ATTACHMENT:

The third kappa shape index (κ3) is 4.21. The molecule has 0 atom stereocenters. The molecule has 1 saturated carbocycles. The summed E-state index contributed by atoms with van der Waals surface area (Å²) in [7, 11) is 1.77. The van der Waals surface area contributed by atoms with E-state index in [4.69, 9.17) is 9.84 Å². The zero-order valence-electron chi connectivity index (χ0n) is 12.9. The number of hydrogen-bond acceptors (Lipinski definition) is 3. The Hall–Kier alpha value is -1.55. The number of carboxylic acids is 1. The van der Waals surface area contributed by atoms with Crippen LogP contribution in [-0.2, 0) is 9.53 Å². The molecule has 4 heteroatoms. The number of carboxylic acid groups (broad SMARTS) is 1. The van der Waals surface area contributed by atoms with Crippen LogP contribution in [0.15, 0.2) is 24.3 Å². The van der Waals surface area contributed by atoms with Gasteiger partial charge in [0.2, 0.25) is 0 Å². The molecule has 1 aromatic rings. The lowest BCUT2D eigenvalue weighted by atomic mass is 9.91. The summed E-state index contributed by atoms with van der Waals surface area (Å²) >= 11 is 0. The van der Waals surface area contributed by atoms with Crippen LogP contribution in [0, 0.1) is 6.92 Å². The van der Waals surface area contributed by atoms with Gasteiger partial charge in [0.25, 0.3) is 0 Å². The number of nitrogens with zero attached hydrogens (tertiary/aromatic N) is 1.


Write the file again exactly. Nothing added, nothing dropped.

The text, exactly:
The third kappa shape index (κ3) is 4.21. The molecule has 0 atom stereocenters. The molecule has 1 saturated carbocycles. The summed E-state index contributed by atoms with van der Waals surface area (Å²) in [7, 11) is 1.77. The van der Waals surface area contributed by atoms with E-state index in [4.69, 9.17) is 9.84 Å². The zero-order valence-electron chi connectivity index (χ0n) is 12.9. The number of hydrogen-bond acceptors (Lipinski definition) is 3. The Hall–Kier alpha value is -1.55. The number of carboxylic acids is 1. The van der Waals surface area contributed by atoms with Crippen LogP contribution in [-0.2, 0) is 9.53 Å². The molecule has 4 heteroatoms. The number of carboxylic acid groups (broad SMARTS) is 1. The van der Waals surface area contributed by atoms with Crippen LogP contribution in [0.15, 0.2) is 24.3 Å². The van der Waals surface area contributed by atoms with Gasteiger partial charge in [0.2, 0.25) is 0 Å². The molecule has 1 aromatic rings. The lowest BCUT2D eigenvalue weighted by atomic mass is 9.91. The summed E-state index contributed by atoms with van der Waals surface area (Å²) >= 11 is 0. The van der Waals surface area contributed by atoms with Crippen LogP contribution in [0, 0.1) is 6.92 Å². The van der Waals surface area contributed by atoms with Gasteiger partial charge in [0.25, 0.3) is 0 Å². The number of nitrogens with zero attached hydrogens (tertiary/aromatic N) is 1.